10. Don’t give up. If at first the throngs of new customers don’t come out of the woodwork and surround you with fists full of cash, don’t despair. A Facebook marketing campaign is not a quick fix. It takes time to develop a relationship with your audience and testing what works, is part of that process. You should be looking for results by the end of your first year of actively building a Facebook presence. Results that include increased engagement, increased positive sentiment about your brand and increased sales.

Now it’s your turn. Share your Facebook for Business tips in the comments below, we would love to hear what makes Facebook work for you!

Happy New What?

New Year – new you, new business, new body, new mind, new adventures, new loves, new houses, new homes, new friends, new connections, new opportunities, new world.

These and many more ‘news’ are standing before us all now in the fresh, enthusiastic wonder that is 2012 – the question remains – what will you do with your new?

A New Year means more than a ticking clock or tearing off a calendar page. It means we can start over, again or anew. It means the chance for hope, compassion, and contribution. It means that even though we have no idea what is coming we will make inspirational plans for that unknown and goals that will help us get to it.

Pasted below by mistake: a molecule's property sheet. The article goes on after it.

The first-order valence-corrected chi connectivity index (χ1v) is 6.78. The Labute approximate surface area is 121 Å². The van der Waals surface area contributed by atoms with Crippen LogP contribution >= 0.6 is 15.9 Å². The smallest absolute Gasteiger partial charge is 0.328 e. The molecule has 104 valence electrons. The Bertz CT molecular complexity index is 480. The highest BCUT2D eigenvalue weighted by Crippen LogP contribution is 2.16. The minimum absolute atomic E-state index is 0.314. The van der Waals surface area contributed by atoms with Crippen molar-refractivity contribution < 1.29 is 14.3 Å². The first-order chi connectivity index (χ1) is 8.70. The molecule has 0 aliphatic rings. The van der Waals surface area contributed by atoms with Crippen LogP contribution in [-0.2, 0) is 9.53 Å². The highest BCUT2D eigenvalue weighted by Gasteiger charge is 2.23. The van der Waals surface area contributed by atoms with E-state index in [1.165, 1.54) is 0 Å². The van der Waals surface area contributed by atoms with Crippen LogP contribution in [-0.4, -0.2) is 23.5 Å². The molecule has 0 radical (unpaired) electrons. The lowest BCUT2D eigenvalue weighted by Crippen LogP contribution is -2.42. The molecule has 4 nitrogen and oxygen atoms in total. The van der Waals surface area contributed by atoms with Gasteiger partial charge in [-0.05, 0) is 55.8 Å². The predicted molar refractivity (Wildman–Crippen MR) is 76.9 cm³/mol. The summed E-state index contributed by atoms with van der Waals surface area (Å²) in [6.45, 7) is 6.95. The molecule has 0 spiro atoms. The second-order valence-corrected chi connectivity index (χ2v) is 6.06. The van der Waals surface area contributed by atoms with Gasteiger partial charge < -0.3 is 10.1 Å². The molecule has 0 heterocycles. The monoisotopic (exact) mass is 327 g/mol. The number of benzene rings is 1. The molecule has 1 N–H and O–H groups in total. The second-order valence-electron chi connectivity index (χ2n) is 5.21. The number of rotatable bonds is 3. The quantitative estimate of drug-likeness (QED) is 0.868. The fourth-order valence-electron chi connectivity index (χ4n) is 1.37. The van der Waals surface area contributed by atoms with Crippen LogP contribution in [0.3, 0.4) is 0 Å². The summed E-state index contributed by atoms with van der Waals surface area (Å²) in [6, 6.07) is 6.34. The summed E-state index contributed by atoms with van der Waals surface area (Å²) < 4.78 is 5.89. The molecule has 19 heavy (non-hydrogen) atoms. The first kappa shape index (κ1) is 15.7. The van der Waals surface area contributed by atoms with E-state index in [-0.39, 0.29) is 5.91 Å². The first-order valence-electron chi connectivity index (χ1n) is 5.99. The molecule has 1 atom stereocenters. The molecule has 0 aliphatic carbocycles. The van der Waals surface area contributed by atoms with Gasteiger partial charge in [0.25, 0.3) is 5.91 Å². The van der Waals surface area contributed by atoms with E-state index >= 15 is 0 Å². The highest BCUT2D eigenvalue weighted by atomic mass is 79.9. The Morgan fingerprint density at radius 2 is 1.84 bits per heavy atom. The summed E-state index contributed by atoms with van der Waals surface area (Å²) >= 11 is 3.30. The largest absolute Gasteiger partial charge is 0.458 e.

Today we can easily feel the possibility, the adventures looming, tomorrow those feeling will begin to fade. By next week they will be distant memories. Unless……unless we give them life and resolve to take action that keeps us ‘in possibility’.

Try this, take a package of brightly coloured sticky notes and write on them BE GREAT, POSSIBILITY, ACTION, PURPOSE, CONTRIBUTION, or any other inspirational words that stir your juices. Then post them all over your house, never mind if people see them, they make excellent conversation starters. When they start to curl around the edges take them down and start again with new words in different places. Never let the new get old.

If we remind ourselves on a daily basis what is possible, that we can create whatever we want, we will…..and then we can say Happy New Minute, Happy New Morning, Happy New Day instead of just celebrating possibility on a yearly basis. If we realized the potential in each and every second we are given, we would readily run out of fireworks. But then again, we wouldn’t need them, because we would celebrate each moment by living to our highest potential, wouldn’t that be incredible?

Happy New Year Everyone!
Now get out there and create something really cool!

Tweet Much?

No, seriously, tweet much?
Most of the clients or friends I ask answer that they don’t. They don’t because they think the mundane details of their lives are ridiculous and if they haven’t got something relevant to their business to say, they say nothing… (insert crickets here).

The problem with that is they think all the people on twitter are doing the same, waiting until the perfect inspirational, call-to-action tweet pops into their head and only then sharing it with the twitterverse – So. Not. True.

The reason Twitter works for business, and for pleasure, is because tweeters are people – and people want to connect with people.